While Gen Z’ers do share a lot on social media, it’s primarily on social platforms like Snapchat or Instagram stories.

Take a look at Haile Thomas, who uses Instagram to talk about physical and mental well-being. She’s an advocate of the plant-based diet and heads the non-profit Happy that aims to empower youth through holistic education. Or, Kavya Kopparapu who founded the Girls Computing League, a non-profit designed to empower girls and women of color to pursue an education and future in STEM. Both these women have used Instagram to share their experiences and values and drum up followers who relate to their causes and want to support them.

What draws Gen Z’ers to these social media platforms, according to a study by McKinsey and Company, is their search for the truth and expression of individual truth, giving them the nickname, True Gen. Gen Z believes in dialogue and communication as a means to solve issues in the world. The goal? Using their voice to generate conversation around an issue and improve the world. New technology and the ability to find and follow other people has given the world a platform to become public voices or influencers for causes they believe in—and Gen Z isn’t wasting time.

While there are clear differences between Gen Z and Millennials, they’re actually joining forces to push brands towards diversity and speak boldly for social issues such as health care, mental health, economic security, climate change, racial and gender equity, and higher education.

Rosa Wardlow, Culture Specialist at Online Optimism and a Gen Z’er herself, believes that employers can learn a lot from Gen Z.

“Gen Z has taken the tools available to them through technology and made virtual communication more effective and true to what the in-person inflection would be,” she says.

She explains that there’s a different style of virtual communication here that previous generations have not been entirely privy to. One that is more cautious and intentional. “Being extra cautious of certain punctuation and emojis is common in our generation. Full stops, “K”s and the standard “smiley emoji” induce worry and concern. It might seem excessive, but it demonstrates a sensitivity to tone that I would associate with emotional intelligence. Instead of brushing this off as Gen Z being overly sensitive.”

Perhaps there’s an opportunity to learn from how these voices and social movements have used technology and its intricacies to creatively, intentionally, and boldly call for change and community.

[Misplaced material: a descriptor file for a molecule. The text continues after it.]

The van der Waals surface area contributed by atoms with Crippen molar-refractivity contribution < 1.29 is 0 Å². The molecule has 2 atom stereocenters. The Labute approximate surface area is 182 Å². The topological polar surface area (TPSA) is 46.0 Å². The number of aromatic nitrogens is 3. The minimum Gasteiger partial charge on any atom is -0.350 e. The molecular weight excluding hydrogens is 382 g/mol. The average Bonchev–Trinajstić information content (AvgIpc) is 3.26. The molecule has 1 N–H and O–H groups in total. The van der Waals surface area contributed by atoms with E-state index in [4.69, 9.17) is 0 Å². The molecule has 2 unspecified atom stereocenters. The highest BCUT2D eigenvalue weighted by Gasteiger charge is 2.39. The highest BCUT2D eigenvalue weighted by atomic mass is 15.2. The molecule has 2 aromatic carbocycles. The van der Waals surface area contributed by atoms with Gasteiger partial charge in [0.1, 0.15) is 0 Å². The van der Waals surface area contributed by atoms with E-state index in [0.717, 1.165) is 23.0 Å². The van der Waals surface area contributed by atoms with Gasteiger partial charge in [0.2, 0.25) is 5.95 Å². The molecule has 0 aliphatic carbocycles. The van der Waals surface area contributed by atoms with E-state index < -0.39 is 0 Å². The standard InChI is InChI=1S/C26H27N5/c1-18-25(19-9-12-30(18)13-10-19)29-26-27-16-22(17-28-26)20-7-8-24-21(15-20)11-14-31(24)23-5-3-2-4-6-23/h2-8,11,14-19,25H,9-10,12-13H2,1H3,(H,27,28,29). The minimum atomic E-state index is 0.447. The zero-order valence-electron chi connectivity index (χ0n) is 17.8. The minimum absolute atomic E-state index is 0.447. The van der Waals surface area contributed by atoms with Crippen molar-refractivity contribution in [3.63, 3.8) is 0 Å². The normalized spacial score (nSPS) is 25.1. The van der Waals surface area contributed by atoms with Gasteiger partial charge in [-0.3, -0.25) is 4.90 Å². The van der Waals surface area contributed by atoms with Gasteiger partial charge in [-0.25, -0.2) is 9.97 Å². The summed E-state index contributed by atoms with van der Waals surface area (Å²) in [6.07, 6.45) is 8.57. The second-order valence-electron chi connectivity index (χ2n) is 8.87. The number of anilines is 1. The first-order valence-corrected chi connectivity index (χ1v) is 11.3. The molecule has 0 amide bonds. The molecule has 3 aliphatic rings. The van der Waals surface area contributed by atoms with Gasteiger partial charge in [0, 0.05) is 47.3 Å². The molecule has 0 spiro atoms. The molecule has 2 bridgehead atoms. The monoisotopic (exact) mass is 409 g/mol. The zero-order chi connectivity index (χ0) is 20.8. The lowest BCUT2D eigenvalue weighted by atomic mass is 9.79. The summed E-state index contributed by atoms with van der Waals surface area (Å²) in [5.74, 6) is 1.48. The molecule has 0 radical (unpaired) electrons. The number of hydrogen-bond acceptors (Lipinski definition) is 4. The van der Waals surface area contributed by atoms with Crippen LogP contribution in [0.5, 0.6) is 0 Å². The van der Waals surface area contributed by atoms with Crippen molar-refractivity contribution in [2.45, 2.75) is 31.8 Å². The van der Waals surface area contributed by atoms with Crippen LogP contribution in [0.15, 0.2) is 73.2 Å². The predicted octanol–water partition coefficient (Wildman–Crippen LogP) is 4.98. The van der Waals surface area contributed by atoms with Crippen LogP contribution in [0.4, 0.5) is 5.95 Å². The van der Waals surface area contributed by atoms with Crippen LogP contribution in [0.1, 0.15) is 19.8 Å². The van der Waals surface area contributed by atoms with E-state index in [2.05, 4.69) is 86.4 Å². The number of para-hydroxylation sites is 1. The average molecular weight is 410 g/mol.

Know who you’re hiring and what you can offer them

As your organization (or AI) begins to sort through Gen Z resumes and hire new graduates, it is crucial to understand who you are hiring, what they can do for you, and what they expect from you.

The “equation” between companies and the workforce is changing. It’s no longer just about what your candidate’s talent can give you. It’s now equally important to show what you’re offering them.


The future of work looks different for Gen Z

Paying attention to expectations and listening to concerns are some of the first best practices organizations and hiring leaders should implement. Communicate with the Gen Z’ers that are already in your circles, understand what they expect for future employers and what they need to succeed.

It’s increasingly important to start planning and implementing new policies, and strategies that Gen Z’ers can thrive in. That means breaking outdated traditions, engaging this unique generation of talented change-makers, and setting them up for success for the future of work.

And yes, it might involve getting on TikTok.

Meryl’s Socials: Instagram, Twitter, LinkedIn

Editor’s Socials – Dominique Dajer: LinkedInTwitterInstagram

Meryl D’Sa-Wilson is a writer and content strategist with over 10 years of experience. She writes about business trends, travel, marketing, behavioral health, recruitment, remote working, technology, and communications. She is currently the Digital Marketing Manager at Global Call Forwarding, a global provider of local and toll-free numbers. You can reach her on LinkedIn.